E: As a little Black queer girl, I didn’t get images of people that looked like me. As I got older, there was Ellen, and I would always go back to Ellen as a reference – as someone who was a lesbian, and unapologetically a lesbian. But I didn’t necessarily have images of people who looked like me who were open and out.

I think about Janelle Monae and how much I wished that she would be queer, because I really wanted somebody that looked like me, you know? It wasn’t just that I was attracted to Janelle Monae, it was that I wanted somebody in the public eye to look like me and to be that accomplished, and still be so present in their queerness. And she hasn’t come out so I can’t really live off that claim, but Queen Latifah as a person that’s broad-shouldered and big, and has a big presence. I really want Queen Latifah to be queer, but she’s not.

I think the importance is that they would be visible people for little young queers to look up to, even myself, just to be affirmed. So I put it on social media so other people can just be affirmed, and it’s affirming for me – I get to be affirmed in my existence. That’s what the Internet does, it really provides a space for folks who don’t have community or have a small community or don’t know where their community is to be affirmed.

bluestockings: I’ve definitely seen that a lot online. I know of a lot of Black femmes and women who have large followings online, but that hypervisibility also results in backlash and complications. Have you encountered complications that arise with the kind of visibility you do have, and if you have, how do you navigate those?

E: I mean a lot of people want to see me covered in pink, and standing in some sort of survivor pose, and being very strong. I’m not light-skinned, so as a brown-skinned femme oftentimes I am already marked as powerful and strong, I can never be dainty and soft. Most recently I was in a magazine, and if you flip through the magazine, the part where I’m featured is with other breast cancer survivors, and I’m the only breast cancer survivor of color, the only Black breast cancer survivor. The other white women are put in this position where they’re super soft and very demure. And I’m standing there with my arms on my thighs, it’s black and white and looks very deep and profound. I took a million other pictures too, and I didn’t get to be soft and demure. I saw the ones that could have been like that, but this is how the media would like to see me.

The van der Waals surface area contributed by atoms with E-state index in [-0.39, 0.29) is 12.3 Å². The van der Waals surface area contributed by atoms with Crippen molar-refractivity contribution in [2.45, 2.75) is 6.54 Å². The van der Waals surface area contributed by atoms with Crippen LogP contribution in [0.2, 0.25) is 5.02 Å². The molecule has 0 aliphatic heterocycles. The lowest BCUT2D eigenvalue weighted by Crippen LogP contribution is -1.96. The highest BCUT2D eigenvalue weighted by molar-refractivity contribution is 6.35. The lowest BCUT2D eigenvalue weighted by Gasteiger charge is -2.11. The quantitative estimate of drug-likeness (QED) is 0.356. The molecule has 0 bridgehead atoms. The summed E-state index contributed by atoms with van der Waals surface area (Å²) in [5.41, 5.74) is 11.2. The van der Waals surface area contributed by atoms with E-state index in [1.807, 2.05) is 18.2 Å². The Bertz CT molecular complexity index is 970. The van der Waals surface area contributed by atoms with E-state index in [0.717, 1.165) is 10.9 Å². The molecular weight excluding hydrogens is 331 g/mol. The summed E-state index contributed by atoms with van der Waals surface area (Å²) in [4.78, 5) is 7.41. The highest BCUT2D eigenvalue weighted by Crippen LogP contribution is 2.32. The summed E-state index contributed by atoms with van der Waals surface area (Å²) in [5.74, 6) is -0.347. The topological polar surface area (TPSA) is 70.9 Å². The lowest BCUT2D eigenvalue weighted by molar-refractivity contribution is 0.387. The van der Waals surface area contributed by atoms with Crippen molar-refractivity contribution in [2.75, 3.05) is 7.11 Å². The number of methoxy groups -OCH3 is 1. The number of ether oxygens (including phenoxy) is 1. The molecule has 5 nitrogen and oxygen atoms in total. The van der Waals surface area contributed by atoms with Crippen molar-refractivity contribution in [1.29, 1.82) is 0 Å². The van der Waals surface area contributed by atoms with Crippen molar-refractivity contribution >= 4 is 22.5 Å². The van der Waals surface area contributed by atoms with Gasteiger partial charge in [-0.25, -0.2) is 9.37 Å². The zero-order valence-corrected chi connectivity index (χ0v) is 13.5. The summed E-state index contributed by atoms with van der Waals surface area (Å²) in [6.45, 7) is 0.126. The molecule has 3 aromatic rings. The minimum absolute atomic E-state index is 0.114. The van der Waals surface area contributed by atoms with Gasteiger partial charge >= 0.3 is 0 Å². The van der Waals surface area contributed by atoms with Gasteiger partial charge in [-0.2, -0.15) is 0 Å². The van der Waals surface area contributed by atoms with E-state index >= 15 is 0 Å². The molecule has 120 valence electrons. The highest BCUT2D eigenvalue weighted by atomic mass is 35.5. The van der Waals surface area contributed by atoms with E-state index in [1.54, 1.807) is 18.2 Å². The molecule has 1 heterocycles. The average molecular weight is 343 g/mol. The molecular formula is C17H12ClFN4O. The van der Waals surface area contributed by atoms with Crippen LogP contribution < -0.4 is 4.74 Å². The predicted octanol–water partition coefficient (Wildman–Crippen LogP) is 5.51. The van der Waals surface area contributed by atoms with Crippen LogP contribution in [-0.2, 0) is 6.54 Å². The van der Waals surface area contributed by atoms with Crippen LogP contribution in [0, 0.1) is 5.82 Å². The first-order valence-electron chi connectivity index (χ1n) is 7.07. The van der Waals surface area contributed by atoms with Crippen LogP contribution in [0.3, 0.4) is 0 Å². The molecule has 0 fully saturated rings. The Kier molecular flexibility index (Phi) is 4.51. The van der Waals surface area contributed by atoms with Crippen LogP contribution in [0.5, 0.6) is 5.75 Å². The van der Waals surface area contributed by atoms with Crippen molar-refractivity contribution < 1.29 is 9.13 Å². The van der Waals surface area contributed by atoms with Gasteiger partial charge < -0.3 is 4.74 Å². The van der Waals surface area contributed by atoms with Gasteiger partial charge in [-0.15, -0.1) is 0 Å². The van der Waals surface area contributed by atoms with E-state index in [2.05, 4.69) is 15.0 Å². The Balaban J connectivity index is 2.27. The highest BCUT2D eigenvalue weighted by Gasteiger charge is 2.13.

Whenever I post a pic on my social media that’s pretty and pink and super dainty, and saying something maybe superficially inspirational which I oftentimes don’t do intentionally, there’s more likes on that photo than a photo when it’s me being intentionally sexy and loud and being me, being very human. So even within my breast cancer advocacy, folks want to pigeonhole me into this ideal breast cancer advocate rather than celebrate me in all my intersections.

So I do come across that a lot, and it’s a lot of labor. Like I never thought that going topless last year at Afropunk would ever have me in an O Magazine spread, which I’m grateful for, but at the same time I learned a lot of lessons, and how anti-Blackness is pervasive in the media, even as a breast cancer survivor. In fact, your breast cancer will not save you.

bluestockings: In closing, I was wondering if you could talk a big about how you see your work fitting into your long-term goals? What are you ultimately hoping to accomplish?

E: I’m a sex educator, so my intended long-term goal is to sex educate until every Black and brown person is clear on the ways in which white supremacy has impacted their views on sex and sexuality. And I think that’s my goal. Goals are always overarching and huge, so you keep reaching for it. Do I have a plan specifically? I mean, with the social capital that I have, I want to continue centering the most marginalized, who are Black trans women. And just keep sex educating in any way, shape, or form.

Jessica Jiang is a staff writer at bluestockings magazine.